Gilpin County Food Bank – 

The Gilpin Country Food Pantry has a new location at 101 Norton Dr. in Black Hawk. They are open Thursdays from 1:30 p.m. to 3:45 p.m.

Every Thursday, they have pantry day from 1:30-3:45 at the former Public Health modular. They have implemented a shopping format that allows individuals to select those items they would like most. 

If you want to contribute, they take donations 24/7 between the two front doors of the new pantry location. In addition, they take financial contributions. Donations may be left in a dropbox between the two front doors at the Justice Center or in the foyer at the new Human Services location at 15193 Hwy 119 (across from the transfer station) 

You can mail checks made out to Gilpin Food Pantry to 15193 Highway 119, Black Hawk, CO 80422.

Pastor’s Pantry Whispering Pines Church

Pastor’s Pantry is part of Whispering Pines Church, located at 73 Gross Dam Rd., Golden, CO (On Hwy 72 across from the CCCIA Community Center)

The food pantry is open every Thursday from 3–5 p.m. for shopping and donations. 

Action Center –

The Action Center offers free food and helps those facing hardship with other community resources.

Each week households can receive a pre-packed box of groceries filled with healthy, high-quality food like fruits, veggies, meat, dairy, and much more. (Selection varies daily).

You can just drive-thru or walk-up and receive your grocery box once a week with easy access!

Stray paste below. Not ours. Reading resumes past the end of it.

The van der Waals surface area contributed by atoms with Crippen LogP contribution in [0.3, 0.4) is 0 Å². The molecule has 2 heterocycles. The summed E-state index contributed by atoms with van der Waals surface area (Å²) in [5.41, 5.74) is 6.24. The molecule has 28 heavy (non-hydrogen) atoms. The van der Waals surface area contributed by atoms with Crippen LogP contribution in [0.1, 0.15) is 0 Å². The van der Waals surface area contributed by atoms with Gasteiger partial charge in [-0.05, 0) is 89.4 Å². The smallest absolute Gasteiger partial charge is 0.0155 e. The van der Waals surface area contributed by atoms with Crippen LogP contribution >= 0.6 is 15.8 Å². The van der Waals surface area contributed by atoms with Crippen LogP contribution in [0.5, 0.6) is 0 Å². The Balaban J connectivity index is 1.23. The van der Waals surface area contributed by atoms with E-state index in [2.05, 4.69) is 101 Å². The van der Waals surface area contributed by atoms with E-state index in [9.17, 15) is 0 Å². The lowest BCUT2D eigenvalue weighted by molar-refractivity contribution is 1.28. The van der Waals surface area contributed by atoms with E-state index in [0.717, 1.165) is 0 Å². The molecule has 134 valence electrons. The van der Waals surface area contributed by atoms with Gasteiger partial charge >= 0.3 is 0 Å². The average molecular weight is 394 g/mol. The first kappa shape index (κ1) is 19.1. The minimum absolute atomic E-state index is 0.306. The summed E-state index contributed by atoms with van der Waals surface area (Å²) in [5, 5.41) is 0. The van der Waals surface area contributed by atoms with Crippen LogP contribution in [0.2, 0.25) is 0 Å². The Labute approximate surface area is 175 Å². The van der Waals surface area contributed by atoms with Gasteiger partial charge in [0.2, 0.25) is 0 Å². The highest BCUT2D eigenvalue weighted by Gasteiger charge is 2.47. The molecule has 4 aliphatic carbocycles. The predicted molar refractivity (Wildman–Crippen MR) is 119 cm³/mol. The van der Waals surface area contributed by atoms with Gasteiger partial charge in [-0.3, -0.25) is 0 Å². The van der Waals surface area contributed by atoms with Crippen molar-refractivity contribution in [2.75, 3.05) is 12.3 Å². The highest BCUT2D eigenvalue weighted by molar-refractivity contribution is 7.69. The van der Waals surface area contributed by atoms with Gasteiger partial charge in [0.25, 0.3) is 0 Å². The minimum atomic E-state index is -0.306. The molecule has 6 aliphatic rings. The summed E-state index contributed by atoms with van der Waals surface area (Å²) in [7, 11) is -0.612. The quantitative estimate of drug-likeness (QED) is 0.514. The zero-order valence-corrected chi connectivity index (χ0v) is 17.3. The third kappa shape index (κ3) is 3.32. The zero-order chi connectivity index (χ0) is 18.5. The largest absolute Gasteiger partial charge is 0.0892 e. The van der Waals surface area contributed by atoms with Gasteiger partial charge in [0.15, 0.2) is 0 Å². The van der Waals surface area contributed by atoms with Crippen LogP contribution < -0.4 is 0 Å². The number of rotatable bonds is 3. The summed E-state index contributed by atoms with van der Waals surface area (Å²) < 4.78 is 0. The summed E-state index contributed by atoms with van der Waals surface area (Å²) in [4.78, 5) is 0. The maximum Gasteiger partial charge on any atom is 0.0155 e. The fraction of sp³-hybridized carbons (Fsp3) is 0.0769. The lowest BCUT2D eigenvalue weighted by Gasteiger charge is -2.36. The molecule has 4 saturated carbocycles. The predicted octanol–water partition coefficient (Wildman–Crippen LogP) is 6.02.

Pick-up is available Monday, Tuesday, Thursday, and Friday from 10 a.m. to Noon & 1 p.m. to 3 p.m. No documentation or appointment is required!

They take food and other household donations from 10 a.m. to 3 p.m. – Monday, Tuesday, Thursday, & Friday. In addition, you may make cash contributions via mail or online at

The Action Center is located at 8745 W 14th Ave in Lakewood, CO.

Homelessness in Colorado

The pandemic, now entering year three, has taken its toll in many visible ways. The number of people living without homes or shelter in Colorado is accelerating. 

A recent nationwide study conducted by shows Colorado has the No. 11 highest rate of homelessness in America and saw a nearly 2% annual increase in its homeless population.

Denver has the No. 38 highest homeless rate among U.S. cities.

While some may see this as an urban challenge, surging poverty brought on by the disruption of COVID-19 has created a mounting crisis of hunger, homelessness, and other emergencies that destabilize families everywhere, including many mountain communities.

A growing concern

Living in extreme poverty and, in some cases, without proper IDs or a permanent address further strangles those with the greatest need from the resources that are in place and available to fight these issues. 

The surge in homeless populations has overwhelmed many shelters, strained the entire network of services set up to help unsheltered populations, and created tension among small communities as temporary encampments sprout up in remote pockets.